Designer Rita Nazareno’s latest work, rugs reminiscent of a vulva, asks viewers to question what they’re seeing. “If you look at the pieces, they really can be whatever you want it to be,” she tells Nolisoli. “Some people see a shell, some see suha.”
The Zacarias1925 creative director crafted these striking Be rugs with Weave Manila, part of her Be collection, which includes bags of a similar style under Nazareno’s label. The collection debuted at Maison et Objet Digital, the Paris exhibition that recently had to go virtual, because, well, COVID-19 happened. Nazareno is co-creative director of Kindred Design Collective, alongside Gabby Lichauco, the team responsible for producing the show for Maison et Objet Digital with CITEM.
The rugs are a play on shell imagery, the flesh-toned hull hinting at fleshy, pink-hued interiors.
“I’m very interested in celebrating and empowering women—and I mean all women—and I like the idea of somehow breaking the stigma surrounding sexuality and women’s bodies. I think the Be collection reminds me that we can be whatever we want to be,” Nazareno says.
The hand-woven abaca rugs, which are currently available for order here, come in two sizes (two feet and four feet) and colorways (pink and black). The rugs boast a three-dimensional aspect which conveys a sense of depth. This was a result of the collaboration between Nazareno and Weave Manila. “We were able to meet a few days before the lockdown started so we got to really look at the various techniques they employ,” she says. “It’s very similar to some of the bags we weave at the Zacarias1925 and SC Vizcarra workshop. The material is dyed in various shades before weaving. That sort of shading is woven instead of painted on.”
Where does Nazareno see these being used? Statement rug for a tropical foyer? Playroom for the offspring of feminist parents? Lobby of a gynecologist with a taste for the obvious? “I don’t think it’s necessarily just for women or for feminists or for gynecologists,” Nazareno says. “If we are able to break down labels and stereotypes then even better. I can see them hung on a wall or as a living room rug or a meditation mat or even a welcome mat.”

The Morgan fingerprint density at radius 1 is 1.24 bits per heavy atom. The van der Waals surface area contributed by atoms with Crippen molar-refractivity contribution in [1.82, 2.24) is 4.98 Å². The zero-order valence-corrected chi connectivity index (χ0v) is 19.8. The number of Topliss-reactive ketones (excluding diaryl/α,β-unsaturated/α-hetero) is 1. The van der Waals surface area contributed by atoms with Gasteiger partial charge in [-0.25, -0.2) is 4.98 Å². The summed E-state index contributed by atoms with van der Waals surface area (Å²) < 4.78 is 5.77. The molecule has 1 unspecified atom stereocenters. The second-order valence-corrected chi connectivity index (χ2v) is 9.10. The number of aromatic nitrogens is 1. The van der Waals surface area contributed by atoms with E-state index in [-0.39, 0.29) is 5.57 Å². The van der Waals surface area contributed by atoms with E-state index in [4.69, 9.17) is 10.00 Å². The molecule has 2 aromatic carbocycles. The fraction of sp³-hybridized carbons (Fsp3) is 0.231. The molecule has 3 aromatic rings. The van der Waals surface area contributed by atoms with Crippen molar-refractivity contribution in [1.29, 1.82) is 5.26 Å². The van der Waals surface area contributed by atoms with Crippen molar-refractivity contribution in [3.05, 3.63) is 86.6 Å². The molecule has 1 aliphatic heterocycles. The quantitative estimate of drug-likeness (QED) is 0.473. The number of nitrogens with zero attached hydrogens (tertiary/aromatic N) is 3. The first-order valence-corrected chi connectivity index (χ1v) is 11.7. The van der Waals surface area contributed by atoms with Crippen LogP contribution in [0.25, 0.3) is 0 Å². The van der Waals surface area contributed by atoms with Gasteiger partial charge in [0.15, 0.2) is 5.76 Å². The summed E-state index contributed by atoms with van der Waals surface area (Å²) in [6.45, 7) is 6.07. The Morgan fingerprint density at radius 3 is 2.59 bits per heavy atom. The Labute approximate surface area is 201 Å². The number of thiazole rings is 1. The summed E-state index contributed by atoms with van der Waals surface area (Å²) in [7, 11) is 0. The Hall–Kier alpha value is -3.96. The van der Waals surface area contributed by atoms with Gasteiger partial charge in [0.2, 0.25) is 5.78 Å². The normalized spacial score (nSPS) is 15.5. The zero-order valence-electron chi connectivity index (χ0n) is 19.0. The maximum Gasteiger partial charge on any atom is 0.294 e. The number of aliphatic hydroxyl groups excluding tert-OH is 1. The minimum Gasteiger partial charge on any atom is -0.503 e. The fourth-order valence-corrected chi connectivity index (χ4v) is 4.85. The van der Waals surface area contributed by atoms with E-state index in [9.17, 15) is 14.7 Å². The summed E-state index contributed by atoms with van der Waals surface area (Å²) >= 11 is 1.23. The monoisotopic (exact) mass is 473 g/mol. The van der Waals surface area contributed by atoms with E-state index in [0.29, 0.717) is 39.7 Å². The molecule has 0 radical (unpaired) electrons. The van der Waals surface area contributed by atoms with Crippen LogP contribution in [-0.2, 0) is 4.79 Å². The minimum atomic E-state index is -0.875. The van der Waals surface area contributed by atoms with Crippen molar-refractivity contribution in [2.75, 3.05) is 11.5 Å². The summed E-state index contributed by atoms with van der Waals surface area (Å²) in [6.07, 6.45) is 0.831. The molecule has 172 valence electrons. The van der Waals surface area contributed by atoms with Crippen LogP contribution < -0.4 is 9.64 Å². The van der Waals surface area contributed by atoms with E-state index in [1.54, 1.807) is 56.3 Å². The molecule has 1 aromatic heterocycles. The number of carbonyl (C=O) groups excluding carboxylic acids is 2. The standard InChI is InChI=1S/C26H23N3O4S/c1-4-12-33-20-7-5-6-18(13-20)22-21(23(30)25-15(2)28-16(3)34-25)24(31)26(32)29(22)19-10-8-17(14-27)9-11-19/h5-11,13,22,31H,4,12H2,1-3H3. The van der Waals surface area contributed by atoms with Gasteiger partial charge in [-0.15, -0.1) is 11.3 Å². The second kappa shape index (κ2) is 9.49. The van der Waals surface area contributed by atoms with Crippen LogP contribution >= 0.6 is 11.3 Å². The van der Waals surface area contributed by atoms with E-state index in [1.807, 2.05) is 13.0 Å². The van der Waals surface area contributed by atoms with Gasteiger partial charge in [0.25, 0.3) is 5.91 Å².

Recent events made her acknowledge that homeowners need to embrace a new way of thinking. “There’s a sort of flexibility now that we need to have,” she observes. “For some of us, our bedrooms also have become our workspaces, or our dining tables have become our kid’s classroom—so we either move things around or compartmentalize like never before.”
With quarantine radically transforming our relationship with our homes and the way we engage with our space, Nazareno considers this an opportune time to reexamine the objects we purchase and our power as consumers.
“I think the personal response to the pandemic has us looking inward, whether in our own homes or in our own selves. Many of us have questioned who we are, who we want to be. What we put into our bodies, our minds and our homes most likely shifted because of the pandemic and because of the lockdown. I personally have become more conscious of what I buy and where I buy them. Is it a minority- or woman-owned company? Is it a small business? Is it local? What are their values? All important questions to ask,” she says.
“We don’t have people over anymore, no dinner parties. So what is it really that you enjoy seeing day in and day out?” she asks. “I hope people buy things and decorate their spaces for themselves, instead of an idea of what they think other people may like.”
Perhaps they can start with a vulva rug.
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Writer: BEA LEDESMA